Walt is roughly 14/15 weeks old currently and my Wife and i couldn't be happier. Walt is very happy too and he seems to have taken to me very well as he is forever following me about and laying at my feet which is great.

He was terrible on the lead at first (just sat on his bum ) but now is walking fine. What is the best way to teach him 'heel' ( so he always walks on my left and never pulling )

I have tried my best to introduce him to new things as soon as possible in the hope of it paving dividends further down the line. He has had play dates with other dogs on numerous occasions and has been around kids and many different people and has done extremely well in those circumstances and it's been a great experience for him too. We started puppy classes last week but for whatever reason, he was more interested in the other dogs than me so it has made me realise that he's maybe not doing as well in regards to listening to me as I thought as when we are at home, he will sit, lay down and stay without a problem. I am going to try and introduce Focus/Watch me before the next class. One of my questions is, I don't know how to properly correct a behaviour if he doesn't do what is asked of him, any suggestions other than e-collar?

We've given him baths but he isn't fussed with the hairdryer and now come to think of it, the Hoover is also a problem as he barks at it. How do I stop this?

In regards to training, should I be doing 15/20 minutes twice a day/once a day or every other day?
The bolded, wanted to add, talk to your trainer at class about corrections. When training, corrections need to be fair, only correct for things you're sure he knows.
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post #5 of 7 (permalink) Old 02-21-2017, 11:09 PM
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Dogma is totally correct. Work with your puppy in various places. He'll learn something at home and then needs to learn it means the same thing in every other place, transference of knowledge. Take him to Lowes, to Tractor Supply, anywhere they allow dogs and make it fun. Let him walk around and sniff things, explore, add in an occasional sit or watch me. Teach him to look at you when you say his name. The more places you practice, the more he will learn the commands.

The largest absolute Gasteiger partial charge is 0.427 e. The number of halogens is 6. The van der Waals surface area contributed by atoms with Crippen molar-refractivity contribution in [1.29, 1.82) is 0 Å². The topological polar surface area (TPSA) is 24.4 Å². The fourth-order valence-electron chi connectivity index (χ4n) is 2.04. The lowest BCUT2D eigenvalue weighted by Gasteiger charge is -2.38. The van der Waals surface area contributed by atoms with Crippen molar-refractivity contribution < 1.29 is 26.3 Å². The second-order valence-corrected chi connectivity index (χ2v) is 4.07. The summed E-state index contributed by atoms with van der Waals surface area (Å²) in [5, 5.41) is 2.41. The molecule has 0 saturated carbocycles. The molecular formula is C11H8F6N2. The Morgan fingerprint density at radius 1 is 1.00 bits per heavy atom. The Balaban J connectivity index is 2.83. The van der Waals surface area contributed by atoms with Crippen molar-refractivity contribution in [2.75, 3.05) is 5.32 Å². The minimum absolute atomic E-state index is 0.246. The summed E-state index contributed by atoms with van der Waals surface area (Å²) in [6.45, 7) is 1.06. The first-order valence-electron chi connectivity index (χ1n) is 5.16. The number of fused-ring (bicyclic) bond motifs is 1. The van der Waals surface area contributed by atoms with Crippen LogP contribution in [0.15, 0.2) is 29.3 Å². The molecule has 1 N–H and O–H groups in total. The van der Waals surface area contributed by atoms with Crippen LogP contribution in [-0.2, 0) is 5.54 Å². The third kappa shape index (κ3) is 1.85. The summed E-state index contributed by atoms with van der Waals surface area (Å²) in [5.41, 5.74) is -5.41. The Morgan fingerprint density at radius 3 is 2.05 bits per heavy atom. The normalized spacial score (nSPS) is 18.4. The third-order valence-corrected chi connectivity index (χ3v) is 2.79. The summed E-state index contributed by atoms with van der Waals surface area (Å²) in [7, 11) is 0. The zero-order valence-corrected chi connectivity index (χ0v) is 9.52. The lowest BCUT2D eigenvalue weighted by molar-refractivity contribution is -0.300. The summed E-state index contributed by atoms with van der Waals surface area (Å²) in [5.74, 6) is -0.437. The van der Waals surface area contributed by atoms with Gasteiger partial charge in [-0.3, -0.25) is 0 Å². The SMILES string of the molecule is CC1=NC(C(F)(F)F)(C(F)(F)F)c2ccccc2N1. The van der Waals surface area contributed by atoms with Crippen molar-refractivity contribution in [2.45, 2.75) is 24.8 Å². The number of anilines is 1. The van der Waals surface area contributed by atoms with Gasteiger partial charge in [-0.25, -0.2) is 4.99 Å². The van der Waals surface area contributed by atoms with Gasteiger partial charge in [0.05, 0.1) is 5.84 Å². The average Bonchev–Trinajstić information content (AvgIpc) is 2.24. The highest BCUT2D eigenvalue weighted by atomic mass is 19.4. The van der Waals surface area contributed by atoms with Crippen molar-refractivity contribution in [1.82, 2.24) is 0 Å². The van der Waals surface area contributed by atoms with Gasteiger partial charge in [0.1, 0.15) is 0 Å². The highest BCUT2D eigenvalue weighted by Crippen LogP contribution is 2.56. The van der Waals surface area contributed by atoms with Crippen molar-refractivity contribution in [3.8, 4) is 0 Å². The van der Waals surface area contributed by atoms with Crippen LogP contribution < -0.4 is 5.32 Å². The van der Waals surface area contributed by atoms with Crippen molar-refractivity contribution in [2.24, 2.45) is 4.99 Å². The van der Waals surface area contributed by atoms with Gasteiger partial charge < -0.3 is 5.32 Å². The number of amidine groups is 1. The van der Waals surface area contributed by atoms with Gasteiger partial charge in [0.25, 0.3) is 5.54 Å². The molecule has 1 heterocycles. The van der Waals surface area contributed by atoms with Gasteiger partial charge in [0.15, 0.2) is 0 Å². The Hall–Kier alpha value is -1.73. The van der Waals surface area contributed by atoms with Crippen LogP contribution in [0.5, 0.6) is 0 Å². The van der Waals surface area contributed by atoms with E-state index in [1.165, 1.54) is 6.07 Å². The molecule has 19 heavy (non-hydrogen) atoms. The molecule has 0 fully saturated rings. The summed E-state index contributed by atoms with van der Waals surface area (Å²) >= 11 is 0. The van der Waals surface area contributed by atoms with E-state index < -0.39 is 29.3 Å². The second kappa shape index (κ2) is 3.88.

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post #6 of 7 (permalink) Old 02-22-2017, 08:15 AM Thread Starter
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Thank you all for the advice.

As I say, I think I am expecting too much and need to slow down a little.
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post #7 of 7 (permalink) Old 02-22-2017, 08:53 AM
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Quote:
now come to think of it, the Hoover is also a problem as he barks at it. How do I stop this?
My three year old barks at the Hoover / Vacuum. Let's face it. An upright is in the classic play pose, makes growly noises and smells like the whole house and everyone in it all mixed together. When I get tired of the barking I yell "No" and then "Sit" and offer treats when he is quiet. I could get him to stop completely if I were consistent. With a previous machine he would lay still and I could clean the floor all around him, but the new machine is so much more interesting.

For awhile, clean your floors with a pocket full of tiny treats. Have a spot chosen for the pup to watch from and treat your pup for being there. You may have to chose a spot for each room, perhaps the doorway.